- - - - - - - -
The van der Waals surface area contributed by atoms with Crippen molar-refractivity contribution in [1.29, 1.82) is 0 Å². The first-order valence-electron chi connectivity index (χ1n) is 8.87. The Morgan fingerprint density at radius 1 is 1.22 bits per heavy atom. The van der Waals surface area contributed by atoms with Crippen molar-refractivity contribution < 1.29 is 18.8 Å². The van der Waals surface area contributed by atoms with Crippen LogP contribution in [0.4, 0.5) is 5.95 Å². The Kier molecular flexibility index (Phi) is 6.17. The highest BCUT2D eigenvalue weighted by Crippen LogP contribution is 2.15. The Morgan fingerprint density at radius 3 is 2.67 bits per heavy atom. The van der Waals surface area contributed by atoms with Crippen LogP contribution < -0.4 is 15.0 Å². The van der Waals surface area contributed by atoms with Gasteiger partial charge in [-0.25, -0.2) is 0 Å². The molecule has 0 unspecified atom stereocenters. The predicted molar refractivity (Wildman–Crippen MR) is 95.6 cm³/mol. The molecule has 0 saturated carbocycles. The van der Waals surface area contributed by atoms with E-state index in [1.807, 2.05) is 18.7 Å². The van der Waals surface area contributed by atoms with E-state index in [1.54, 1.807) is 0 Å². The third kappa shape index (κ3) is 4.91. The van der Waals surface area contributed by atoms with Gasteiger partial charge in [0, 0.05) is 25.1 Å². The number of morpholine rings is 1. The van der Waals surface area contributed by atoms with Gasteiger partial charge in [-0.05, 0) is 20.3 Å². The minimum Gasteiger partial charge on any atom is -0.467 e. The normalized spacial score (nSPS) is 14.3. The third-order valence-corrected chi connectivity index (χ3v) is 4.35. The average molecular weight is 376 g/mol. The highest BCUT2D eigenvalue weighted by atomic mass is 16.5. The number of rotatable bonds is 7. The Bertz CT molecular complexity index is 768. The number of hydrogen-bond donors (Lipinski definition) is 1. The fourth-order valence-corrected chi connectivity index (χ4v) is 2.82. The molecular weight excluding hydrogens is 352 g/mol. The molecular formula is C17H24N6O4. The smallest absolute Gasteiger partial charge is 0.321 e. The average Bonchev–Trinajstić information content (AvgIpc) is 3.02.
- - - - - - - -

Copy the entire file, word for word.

The van der Waals surface area contributed by atoms with Crippen molar-refractivity contribution in [1.29, 1.82) is 0 Å². The first-order valence-electron chi connectivity index (χ1n) is 8.87. The Morgan fingerprint density at radius 1 is 1.22 bits per heavy atom. The van der Waals surface area contributed by atoms with Crippen molar-refractivity contribution < 1.29 is 18.8 Å². The van der Waals surface area contributed by atoms with Crippen LogP contribution in [0.4, 0.5) is 5.95 Å². The Kier molecular flexibility index (Phi) is 6.17. The highest BCUT2D eigenvalue weighted by Crippen LogP contribution is 2.15. The Morgan fingerprint density at radius 3 is 2.67 bits per heavy atom. The van der Waals surface area contributed by atoms with Crippen LogP contribution < -0.4 is 15.0 Å². The van der Waals surface area contributed by atoms with Gasteiger partial charge in [-0.25, -0.2) is 0 Å². The molecule has 0 unspecified atom stereocenters. The predicted molar refractivity (Wildman–Crippen MR) is 95.6 cm³/mol. The molecule has 0 saturated carbocycles. The van der Waals surface area contributed by atoms with E-state index in [1.807, 2.05) is 18.7 Å². The van der Waals surface area contributed by atoms with E-state index in [1.54, 1.807) is 0 Å². The third kappa shape index (κ3) is 4.91. The van der Waals surface area contributed by atoms with Gasteiger partial charge in [0, 0.05) is 25.1 Å². The number of morpholine rings is 1. The van der Waals surface area contributed by atoms with Gasteiger partial charge in [-0.05, 0) is 20.3 Å². The minimum Gasteiger partial charge on any atom is -0.467 e. The normalized spacial score (nSPS) is 14.3. The third-order valence-corrected chi connectivity index (χ3v) is 4.35. The average molecular weight is 376 g/mol. The highest BCUT2D eigenvalue weighted by atomic mass is 16.5. The number of rotatable bonds is 7. The Bertz CT molecular complexity index is 768. The number of hydrogen-bond donors (Lipinski definition) is 1. The fourth-order valence-corrected chi connectivity index (χ4v) is 2.82. The molecular weight excluding hydrogens is 352 g/mol. The molecular formula is C17H24N6O4. The smallest absolute Gasteiger partial charge is 0.321 e. The average Bonchev–Trinajstić information content (AvgIpc) is 3.02.